I haven't actually tried it, but I'll bet you can clean it out by using an automatic paper filter and recirculating water through the tank, directing the output at the scale

Ted Mooney, finishing.com Teds signature
Ted Mooney, P.E.
Striving to live Aloha
finishing.com - Pine Beach, New Jersey

Avoid AlF3 rock hard scale formation in acid etching

February 10, 2018 -- this entry appended to this thread by editor in lieu of spawning a duplicative thread

Q. I am looking for advise how to avoid AlF3/AlPO4 scale in our hydrofluoric/phosphoric acid etching baths. The baths are used to etch aluminium alloys. We currently have to shut down the production every 3 months to carry a "dig out" with drilling pneumatic hammers and remove all the AlF3/AlPO4 scale (rock hard)from the walls and bottom of the etching tanks...
What Al complexing agents do you recommend other than EDTA? EDTA is the most obvious choice but don't know if it would work at pH 2 and represents a serious problem to the environment. What could we do to avoid the Al sludge to become rock hard? Continuous stirring? Rising the temperature?Any practical solutions?

Any help would be greatly appreciated. Thank you :-)

Nuno Loureiro
- Peterborough/UK

February 2018

A. Hi Nuno. Any chance of hooking up an automatic paper filter, either for continuous use or for periodic cleanup per the sketch on this thread we appended your inquiry to?


pic of Ted Mooney
Ted Mooney, P.E. RET
Aloha -- an idea worth spreading
finishing.com - Pine Beach, New Jersey

February 11, 2018

Q. Hi Ted, thank you for your prompt answer. This thread has been the most informative...
Do you know if actually Ted's idea had been successfully put into place? Wouldn't the paper filter be quickly deteriorated for continuous use due to the very low pH of the etch bath?
One last question: do you know if using chelating agents such the ones mentioned would work and would it be economically feasible? Are there any new ones you're aware of?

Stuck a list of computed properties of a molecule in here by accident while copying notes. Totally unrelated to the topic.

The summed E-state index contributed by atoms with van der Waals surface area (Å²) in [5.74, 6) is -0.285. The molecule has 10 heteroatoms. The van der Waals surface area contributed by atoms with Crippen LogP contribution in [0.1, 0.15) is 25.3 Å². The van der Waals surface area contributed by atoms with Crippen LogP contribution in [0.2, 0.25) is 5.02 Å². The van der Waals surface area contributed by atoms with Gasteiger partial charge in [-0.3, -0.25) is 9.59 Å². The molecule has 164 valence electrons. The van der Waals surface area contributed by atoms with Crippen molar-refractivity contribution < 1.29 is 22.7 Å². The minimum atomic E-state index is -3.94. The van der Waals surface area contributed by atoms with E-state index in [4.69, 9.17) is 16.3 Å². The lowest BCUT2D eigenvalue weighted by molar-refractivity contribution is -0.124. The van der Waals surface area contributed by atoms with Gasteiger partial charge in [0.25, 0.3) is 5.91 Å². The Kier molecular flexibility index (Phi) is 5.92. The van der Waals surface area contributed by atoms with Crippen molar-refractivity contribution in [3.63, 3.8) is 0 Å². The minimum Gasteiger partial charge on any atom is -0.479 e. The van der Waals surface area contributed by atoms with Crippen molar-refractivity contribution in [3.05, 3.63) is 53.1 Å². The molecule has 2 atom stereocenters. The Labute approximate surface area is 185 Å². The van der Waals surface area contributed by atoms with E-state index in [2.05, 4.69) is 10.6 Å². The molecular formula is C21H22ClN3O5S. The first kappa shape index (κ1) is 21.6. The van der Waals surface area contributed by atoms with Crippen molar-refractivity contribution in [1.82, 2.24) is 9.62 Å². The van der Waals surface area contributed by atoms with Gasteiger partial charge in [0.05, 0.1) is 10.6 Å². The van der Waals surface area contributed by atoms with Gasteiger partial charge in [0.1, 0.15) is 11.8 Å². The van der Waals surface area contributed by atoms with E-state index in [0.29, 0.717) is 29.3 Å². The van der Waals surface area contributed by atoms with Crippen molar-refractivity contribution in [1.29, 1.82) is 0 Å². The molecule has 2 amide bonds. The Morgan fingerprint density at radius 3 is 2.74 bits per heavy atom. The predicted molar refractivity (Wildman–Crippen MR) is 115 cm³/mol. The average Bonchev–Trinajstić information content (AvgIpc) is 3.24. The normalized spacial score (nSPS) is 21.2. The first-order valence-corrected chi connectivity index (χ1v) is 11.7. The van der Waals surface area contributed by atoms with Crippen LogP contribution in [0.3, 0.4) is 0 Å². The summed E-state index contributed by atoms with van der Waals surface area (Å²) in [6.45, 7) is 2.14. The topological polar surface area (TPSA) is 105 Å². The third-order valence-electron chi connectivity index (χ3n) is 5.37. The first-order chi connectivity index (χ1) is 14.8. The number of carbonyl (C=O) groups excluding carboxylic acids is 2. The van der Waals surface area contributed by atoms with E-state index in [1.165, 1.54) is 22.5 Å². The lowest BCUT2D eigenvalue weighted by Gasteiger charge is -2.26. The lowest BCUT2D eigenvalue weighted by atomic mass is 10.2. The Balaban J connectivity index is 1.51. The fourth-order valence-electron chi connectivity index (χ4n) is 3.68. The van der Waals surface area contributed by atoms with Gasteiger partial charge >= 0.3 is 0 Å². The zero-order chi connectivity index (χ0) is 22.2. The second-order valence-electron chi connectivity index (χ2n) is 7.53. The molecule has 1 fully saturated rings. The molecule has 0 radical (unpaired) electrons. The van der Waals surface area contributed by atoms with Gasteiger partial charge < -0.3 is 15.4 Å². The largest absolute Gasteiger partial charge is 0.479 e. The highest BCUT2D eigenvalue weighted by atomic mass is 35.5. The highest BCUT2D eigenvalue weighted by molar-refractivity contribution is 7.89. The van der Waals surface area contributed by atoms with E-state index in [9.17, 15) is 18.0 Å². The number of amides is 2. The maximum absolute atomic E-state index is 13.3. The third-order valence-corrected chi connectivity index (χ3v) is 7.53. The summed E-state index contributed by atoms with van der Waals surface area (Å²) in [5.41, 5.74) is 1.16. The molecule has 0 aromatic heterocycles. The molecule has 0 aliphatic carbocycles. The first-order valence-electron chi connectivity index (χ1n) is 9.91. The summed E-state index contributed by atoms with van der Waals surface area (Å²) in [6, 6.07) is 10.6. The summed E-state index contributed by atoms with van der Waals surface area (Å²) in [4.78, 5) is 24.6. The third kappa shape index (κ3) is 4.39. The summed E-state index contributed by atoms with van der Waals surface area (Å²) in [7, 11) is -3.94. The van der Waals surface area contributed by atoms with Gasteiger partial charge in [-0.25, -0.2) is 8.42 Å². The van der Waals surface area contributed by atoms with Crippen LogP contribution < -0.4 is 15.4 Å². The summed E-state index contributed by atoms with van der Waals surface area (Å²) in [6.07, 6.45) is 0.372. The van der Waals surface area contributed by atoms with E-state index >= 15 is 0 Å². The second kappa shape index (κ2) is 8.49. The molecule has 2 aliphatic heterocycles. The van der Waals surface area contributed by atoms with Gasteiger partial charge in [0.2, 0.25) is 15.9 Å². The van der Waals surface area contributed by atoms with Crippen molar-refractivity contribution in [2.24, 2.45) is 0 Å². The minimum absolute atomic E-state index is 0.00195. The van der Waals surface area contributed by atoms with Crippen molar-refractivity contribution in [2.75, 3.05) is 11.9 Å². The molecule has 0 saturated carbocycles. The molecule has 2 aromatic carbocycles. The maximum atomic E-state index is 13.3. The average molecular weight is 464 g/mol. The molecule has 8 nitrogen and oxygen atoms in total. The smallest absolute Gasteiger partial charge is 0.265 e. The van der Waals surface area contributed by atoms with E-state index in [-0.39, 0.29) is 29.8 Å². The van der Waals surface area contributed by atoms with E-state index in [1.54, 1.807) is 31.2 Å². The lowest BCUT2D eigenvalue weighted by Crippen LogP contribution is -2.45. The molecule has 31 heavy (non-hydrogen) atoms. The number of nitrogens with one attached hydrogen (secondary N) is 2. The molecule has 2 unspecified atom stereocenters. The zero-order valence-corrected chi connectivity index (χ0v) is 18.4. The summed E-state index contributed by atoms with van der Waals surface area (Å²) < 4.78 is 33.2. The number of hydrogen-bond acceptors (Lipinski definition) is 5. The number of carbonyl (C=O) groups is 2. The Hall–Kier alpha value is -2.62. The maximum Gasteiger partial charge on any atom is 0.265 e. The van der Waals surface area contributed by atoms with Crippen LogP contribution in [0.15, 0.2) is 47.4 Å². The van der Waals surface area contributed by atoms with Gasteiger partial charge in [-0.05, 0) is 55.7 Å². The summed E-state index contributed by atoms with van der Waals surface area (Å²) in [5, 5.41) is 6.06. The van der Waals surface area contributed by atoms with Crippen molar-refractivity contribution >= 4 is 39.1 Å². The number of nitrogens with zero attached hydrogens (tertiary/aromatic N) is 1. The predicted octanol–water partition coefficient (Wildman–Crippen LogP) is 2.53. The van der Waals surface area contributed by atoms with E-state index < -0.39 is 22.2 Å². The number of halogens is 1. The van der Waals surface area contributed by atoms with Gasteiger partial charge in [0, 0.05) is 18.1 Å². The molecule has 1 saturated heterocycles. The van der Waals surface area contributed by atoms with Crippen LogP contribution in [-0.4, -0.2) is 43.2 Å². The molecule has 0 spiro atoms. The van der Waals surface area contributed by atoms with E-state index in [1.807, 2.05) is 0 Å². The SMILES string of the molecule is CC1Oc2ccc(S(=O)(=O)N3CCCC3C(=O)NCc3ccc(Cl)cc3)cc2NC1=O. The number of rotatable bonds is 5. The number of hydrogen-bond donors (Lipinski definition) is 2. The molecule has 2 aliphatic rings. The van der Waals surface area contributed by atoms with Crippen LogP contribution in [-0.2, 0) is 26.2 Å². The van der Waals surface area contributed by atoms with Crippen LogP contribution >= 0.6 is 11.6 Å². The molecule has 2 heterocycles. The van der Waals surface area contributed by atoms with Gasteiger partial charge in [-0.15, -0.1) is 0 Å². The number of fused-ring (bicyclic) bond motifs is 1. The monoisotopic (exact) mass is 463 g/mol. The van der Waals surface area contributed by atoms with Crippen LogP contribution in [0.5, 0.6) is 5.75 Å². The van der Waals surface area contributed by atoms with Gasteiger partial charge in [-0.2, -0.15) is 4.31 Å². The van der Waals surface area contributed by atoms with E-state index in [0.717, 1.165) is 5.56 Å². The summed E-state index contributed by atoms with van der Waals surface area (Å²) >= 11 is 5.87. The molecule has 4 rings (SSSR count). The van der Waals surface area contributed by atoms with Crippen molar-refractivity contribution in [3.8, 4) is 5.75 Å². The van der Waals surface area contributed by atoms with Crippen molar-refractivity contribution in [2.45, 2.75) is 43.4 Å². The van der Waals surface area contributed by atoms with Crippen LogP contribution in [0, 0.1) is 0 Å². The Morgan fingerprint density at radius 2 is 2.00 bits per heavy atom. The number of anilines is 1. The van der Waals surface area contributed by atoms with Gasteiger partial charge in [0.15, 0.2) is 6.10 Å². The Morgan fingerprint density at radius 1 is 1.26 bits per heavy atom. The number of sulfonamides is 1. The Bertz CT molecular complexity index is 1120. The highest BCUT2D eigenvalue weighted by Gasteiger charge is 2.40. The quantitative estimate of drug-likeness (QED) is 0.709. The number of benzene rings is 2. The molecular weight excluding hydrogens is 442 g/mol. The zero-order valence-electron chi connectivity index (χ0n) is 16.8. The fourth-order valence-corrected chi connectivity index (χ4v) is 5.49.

Thank you once again and congratulations on this knowledge exchange platform. Wish there were much more...:-)

Kind regards,

Nuno Loureiro, chemist [returning]
- Peterborough, Cambridgeshire, United Kingdom

February 2018

A. Hi Nuno. If you collect a plastic bottle full of your slurry, I think you'll discover that it settles out in a few hours to a rock hard sludge and a decantate ... but that if you turn the bottle over and back a hundred times or so the 'rock' gradually washes back into a slurry. If your aluminum scale acts as I describe, I think it is possible to continuously filter the solution or, lacking that, to recirculate the decantate to wash the 'rock' back into a slurry for periodic filtration.

Automatic paper filter systems use disposable newsprint which unrolls onto a continuous belt of mesh. So the fact that newspaper isn't particularly acid resistant shouldn't matter -- although the rest of the filter parts would have to hold up to the solution. I haven't tried it.

I am not a chemist and cannot comment on the complexing suggestions offered by Hadi, Ken, and Terry.


pic of Ted Mooney
Ted Mooney, P.E. RET
Aloha -- an idea worth spreading
finishing.com - Pine Beach, New Jersey

February 12, 2018

thumbs up sign Thanks Ted, your help was precious! I'm going to study and explore all these ideas. I'll keep you posted :-)
Hopefully with good news...

Kind Regards,

Nuno Loureiro [returning]
- Peterborough, Cambridgeshire, United Kingdom